SB 5379

This analysis was prepared by non-partisan legislative staff for the use of legislative members in their deliberations. This analysis is not a part of the legislation nor does it constitute a statement of legislative intent.

As Reported by Senate Committee On:

Early Learning & K-12 Education, February 12, 2019

Title: An act relating to providing services and supports to parenting minors to improve educational attainment.

Brief Description: Providing services and supports to parenting minors to improve educational attainment.

Sponsors: Senators Wilson, C., Nguyen, Saldaña, Darneille, Das, Hasegawa, Hunt, Keiser and Zeiger.

Brief History:

Committee Activity: Early Learning & K-12 Education: 1/28/19, 2/12/19 [DPS-WM, DNP, w/oRec].

Brief Summary of First Substitute Bill

  • Allows minors who are parents to receive Temporary Assistance for Needy Families when certain requirements are met.

  • Requires authorization for full-day Working Connections Child Care during the school year for a minor parent when certain requirements are met.

  • Creates a grant program to help school districts establish a Graduation, Reality, and Dual-Role Skills program.

  • Requires school districts to provide transportation to students who are transporting their infant.


Majority Report: That Substitute Senate Bill No. 5379 be substituted therefor, and the substitute bill do pass and be referred to Committee on Ways & Means.

Signed by Senators Wellman, Chair; Wilson, C., Vice Chair; Hunt, McCoy, Pedersen and Salomon.

Minority Report: Do not pass.

Signed by Senator Holy.

Minority Report: That it be referred without recommendation.

Signed by Senators Mullet, Padden and Wagoner.

Staff: Ailey Kato (786-7434)

Background: Temporary Assistance for Needy Families. Temporary assistance for needy families (TANF) is a federal block grant providing temporary cash assistance, subsidized childcare, and work programs for low-income families. To receive TANF, a minor who is pregnant or a parent, and who has not been emancipated by a court, must meet program eligibility requirements including:

If a minor parent lives with a parent or guardian, the income of the parent or guardian is counted when determining the minor's eligibility. If a minor is applying for benefits separately for themselves and their child, only a portion of the parent or guardian's income is considered when determining financial eligibility.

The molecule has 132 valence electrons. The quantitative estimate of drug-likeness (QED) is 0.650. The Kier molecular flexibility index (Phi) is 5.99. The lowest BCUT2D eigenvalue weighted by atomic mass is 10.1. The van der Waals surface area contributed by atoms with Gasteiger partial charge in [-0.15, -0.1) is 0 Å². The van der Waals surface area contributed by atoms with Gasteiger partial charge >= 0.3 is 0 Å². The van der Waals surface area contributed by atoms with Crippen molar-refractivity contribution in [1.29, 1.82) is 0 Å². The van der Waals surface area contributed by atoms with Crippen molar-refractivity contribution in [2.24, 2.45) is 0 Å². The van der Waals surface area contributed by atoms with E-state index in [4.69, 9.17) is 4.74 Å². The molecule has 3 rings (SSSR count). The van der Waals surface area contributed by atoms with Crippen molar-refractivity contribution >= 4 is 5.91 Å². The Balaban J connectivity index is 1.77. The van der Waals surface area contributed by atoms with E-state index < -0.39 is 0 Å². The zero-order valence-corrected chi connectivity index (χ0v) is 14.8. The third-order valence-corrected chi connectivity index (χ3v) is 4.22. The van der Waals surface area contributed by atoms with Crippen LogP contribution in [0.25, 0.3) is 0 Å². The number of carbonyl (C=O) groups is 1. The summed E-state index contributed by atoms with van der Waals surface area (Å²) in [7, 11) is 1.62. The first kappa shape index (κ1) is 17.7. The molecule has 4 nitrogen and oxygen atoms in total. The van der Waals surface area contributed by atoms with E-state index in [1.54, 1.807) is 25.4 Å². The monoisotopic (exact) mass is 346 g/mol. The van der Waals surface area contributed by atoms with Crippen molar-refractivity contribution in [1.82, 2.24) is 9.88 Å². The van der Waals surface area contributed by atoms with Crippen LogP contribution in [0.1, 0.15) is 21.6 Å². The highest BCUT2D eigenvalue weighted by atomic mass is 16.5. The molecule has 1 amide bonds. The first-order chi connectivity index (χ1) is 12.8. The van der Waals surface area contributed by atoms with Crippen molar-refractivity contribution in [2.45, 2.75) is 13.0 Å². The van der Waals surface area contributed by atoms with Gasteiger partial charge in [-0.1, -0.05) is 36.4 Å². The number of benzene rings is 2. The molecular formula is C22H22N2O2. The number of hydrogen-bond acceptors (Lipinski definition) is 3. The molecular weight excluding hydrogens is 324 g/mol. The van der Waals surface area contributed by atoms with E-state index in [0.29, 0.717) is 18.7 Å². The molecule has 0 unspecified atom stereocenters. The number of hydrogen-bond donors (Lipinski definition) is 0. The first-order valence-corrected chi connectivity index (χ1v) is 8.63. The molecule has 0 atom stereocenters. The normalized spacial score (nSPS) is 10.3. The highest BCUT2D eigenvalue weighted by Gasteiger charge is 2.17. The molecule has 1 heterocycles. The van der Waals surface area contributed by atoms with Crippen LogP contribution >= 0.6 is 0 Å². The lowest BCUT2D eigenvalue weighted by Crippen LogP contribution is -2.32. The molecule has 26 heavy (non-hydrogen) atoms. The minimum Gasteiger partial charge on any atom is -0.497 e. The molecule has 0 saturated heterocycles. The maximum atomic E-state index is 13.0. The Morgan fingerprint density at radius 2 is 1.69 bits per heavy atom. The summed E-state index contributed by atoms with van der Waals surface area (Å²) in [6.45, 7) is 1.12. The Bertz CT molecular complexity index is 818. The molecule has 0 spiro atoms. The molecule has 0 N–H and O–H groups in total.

Working Connections Child Care. Working Connection Child Care (WCCC) is a federally and state-funded program providing child care subsidies to families with an income at or below 200 percent of the federal poverty level—$51,500 for a family of four. The state pays part of the cost of childcare when a parent is employed, self-employed, or meets the requirements for TANF or WorkFirst programs. The family is responsible for making a copayment to the child care provider based on the family's countable income. The minimum copayment is $15 a month.

A WCCC applicant or consumer not participating in WorkFirst and who is under twenty-two years of age may be eligible for WCCC benefits for a high school or general educational development (GED) program without a minimum number of employment hours.

Graduation, Reality, and Dual-Role Skills. Graduation, reality, and dual-role skills (GRADS) is a program is for pregnant and parenting students and is currently offered in 23 school districts. The program provides students the opportunity to earn high school credit in a series of courses based on the Work and Family Foundations areas of the National Standards for Family and Consumer Sciences Education. Child care is available on-site or in an accessible location. The program is funded in part by the state’s per-student Career and Technical Education allocation and WCCC subsidy.